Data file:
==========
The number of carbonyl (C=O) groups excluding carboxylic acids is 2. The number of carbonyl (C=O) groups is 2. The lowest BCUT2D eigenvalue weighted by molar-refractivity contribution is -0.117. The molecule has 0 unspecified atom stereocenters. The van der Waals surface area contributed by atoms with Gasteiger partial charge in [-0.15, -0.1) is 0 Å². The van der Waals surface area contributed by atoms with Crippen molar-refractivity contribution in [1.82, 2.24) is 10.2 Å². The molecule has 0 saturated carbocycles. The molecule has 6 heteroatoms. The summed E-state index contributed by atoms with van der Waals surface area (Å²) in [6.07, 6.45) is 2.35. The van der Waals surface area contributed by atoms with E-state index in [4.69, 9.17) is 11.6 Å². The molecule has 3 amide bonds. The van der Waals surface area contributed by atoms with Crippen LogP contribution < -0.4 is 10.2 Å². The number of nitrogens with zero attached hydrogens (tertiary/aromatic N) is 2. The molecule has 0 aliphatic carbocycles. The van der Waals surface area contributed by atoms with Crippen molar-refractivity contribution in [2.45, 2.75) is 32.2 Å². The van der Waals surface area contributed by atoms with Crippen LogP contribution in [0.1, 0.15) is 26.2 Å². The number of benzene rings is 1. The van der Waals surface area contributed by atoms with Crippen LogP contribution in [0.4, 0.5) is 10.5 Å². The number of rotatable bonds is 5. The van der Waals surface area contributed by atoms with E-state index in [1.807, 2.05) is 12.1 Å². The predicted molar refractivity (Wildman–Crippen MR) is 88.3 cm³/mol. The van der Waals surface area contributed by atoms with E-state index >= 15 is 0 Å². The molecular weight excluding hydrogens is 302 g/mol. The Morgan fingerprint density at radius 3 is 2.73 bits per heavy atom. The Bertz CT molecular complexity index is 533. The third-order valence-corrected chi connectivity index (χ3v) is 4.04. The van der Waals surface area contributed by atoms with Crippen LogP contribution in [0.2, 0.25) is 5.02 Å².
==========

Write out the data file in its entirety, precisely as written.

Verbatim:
The number of carbonyl (C=O) groups excluding carboxylic acids is 2. The number of carbonyl (C=O) groups is 2. The lowest BCUT2D eigenvalue weighted by molar-refractivity contribution is -0.117. The molecule has 0 unspecified atom stereocenters. The van der Waals surface area contributed by atoms with Gasteiger partial charge in [-0.15, -0.1) is 0 Å². The van der Waals surface area contributed by atoms with Crippen molar-refractivity contribution in [1.82, 2.24) is 10.2 Å². The molecule has 0 saturated carbocycles. The molecule has 6 heteroatoms. The summed E-state index contributed by atoms with van der Waals surface area (Å²) in [6.07, 6.45) is 2.35. The van der Waals surface area contributed by atoms with E-state index in [4.69, 9.17) is 11.6 Å². The molecule has 3 amide bonds. The van der Waals surface area contributed by atoms with Crippen LogP contribution < -0.4 is 10.2 Å². The number of nitrogens with zero attached hydrogens (tertiary/aromatic N) is 2. The molecule has 0 aliphatic carbocycles. The van der Waals surface area contributed by atoms with Crippen molar-refractivity contribution in [2.45, 2.75) is 32.2 Å². The van der Waals surface area contributed by atoms with Crippen LogP contribution in [0.1, 0.15) is 26.2 Å². The number of benzene rings is 1. The van der Waals surface area contributed by atoms with Crippen LogP contribution in [0.4, 0.5) is 10.5 Å². The number of rotatable bonds is 5. The van der Waals surface area contributed by atoms with E-state index in [1.807, 2.05) is 12.1 Å². The predicted molar refractivity (Wildman–Crippen MR) is 88.3 cm³/mol. The van der Waals surface area contributed by atoms with E-state index >= 15 is 0 Å². The molecular weight excluding hydrogens is 302 g/mol. The Morgan fingerprint density at radius 3 is 2.73 bits per heavy atom. The Bertz CT molecular complexity index is 533. The third-order valence-corrected chi connectivity index (χ3v) is 4.04. The van der Waals surface area contributed by atoms with Crippen LogP contribution in [0.2, 0.25) is 5.02 Å².